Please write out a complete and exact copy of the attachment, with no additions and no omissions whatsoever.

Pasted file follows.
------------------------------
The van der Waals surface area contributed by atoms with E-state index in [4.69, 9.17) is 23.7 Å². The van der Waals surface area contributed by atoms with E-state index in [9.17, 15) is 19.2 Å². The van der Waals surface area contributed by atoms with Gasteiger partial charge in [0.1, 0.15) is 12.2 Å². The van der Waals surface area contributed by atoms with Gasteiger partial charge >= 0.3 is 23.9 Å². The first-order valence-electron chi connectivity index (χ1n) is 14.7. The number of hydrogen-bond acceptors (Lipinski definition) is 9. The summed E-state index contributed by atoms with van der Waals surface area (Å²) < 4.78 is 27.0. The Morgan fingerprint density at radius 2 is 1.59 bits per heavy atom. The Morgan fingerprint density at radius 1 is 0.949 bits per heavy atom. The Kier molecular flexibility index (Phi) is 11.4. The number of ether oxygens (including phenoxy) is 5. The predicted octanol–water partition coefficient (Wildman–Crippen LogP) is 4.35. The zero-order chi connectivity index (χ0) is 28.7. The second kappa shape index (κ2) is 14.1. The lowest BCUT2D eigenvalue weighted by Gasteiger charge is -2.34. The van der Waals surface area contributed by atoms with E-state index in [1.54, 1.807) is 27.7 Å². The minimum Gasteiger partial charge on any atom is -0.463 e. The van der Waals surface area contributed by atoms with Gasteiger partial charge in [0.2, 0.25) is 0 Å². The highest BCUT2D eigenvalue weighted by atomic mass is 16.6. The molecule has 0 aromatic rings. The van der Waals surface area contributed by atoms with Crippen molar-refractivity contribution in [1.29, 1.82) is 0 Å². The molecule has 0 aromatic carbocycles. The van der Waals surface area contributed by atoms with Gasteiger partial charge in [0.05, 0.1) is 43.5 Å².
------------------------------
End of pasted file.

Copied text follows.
The van der Waals surface area contributed by atoms with E-state index in [4.69, 9.17) is 23.7 Å². The van der Waals surface area contributed by atoms with E-state index in [9.17, 15) is 19.2 Å². The van der Waals surface area contributed by atoms with Gasteiger partial charge in [0.1, 0.15) is 12.2 Å². The van der Waals surface area contributed by atoms with Gasteiger partial charge >= 0.3 is 23.9 Å². The first-order valence-electron chi connectivity index (χ1n) is 14.7. The number of hydrogen-bond acceptors (Lipinski definition) is 9. The summed E-state index contributed by atoms with van der Waals surface area (Å²) < 4.78 is 27.0. The Morgan fingerprint density at radius 2 is 1.59 bits per heavy atom. The Morgan fingerprint density at radius 1 is 0.949 bits per heavy atom. The Kier molecular flexibility index (Phi) is 11.4. The number of ether oxygens (including phenoxy) is 5. The predicted octanol–water partition coefficient (Wildman–Crippen LogP) is 4.35. The zero-order chi connectivity index (χ0) is 28.7. The second kappa shape index (κ2) is 14.1. The lowest BCUT2D eigenvalue weighted by Gasteiger charge is -2.34. The van der Waals surface area contributed by atoms with E-state index in [1.54, 1.807) is 27.7 Å². The minimum Gasteiger partial charge on any atom is -0.463 e. The van der Waals surface area contributed by atoms with Gasteiger partial charge in [0.2, 0.25) is 0 Å². The highest BCUT2D eigenvalue weighted by atomic mass is 16.6. The molecule has 0 aromatic rings. The van der Waals surface area contributed by atoms with Crippen molar-refractivity contribution in [1.29, 1.82) is 0 Å². The molecule has 0 aromatic carbocycles. The van der Waals surface area contributed by atoms with Gasteiger partial charge in [0.05, 0.1) is 43.5 Å².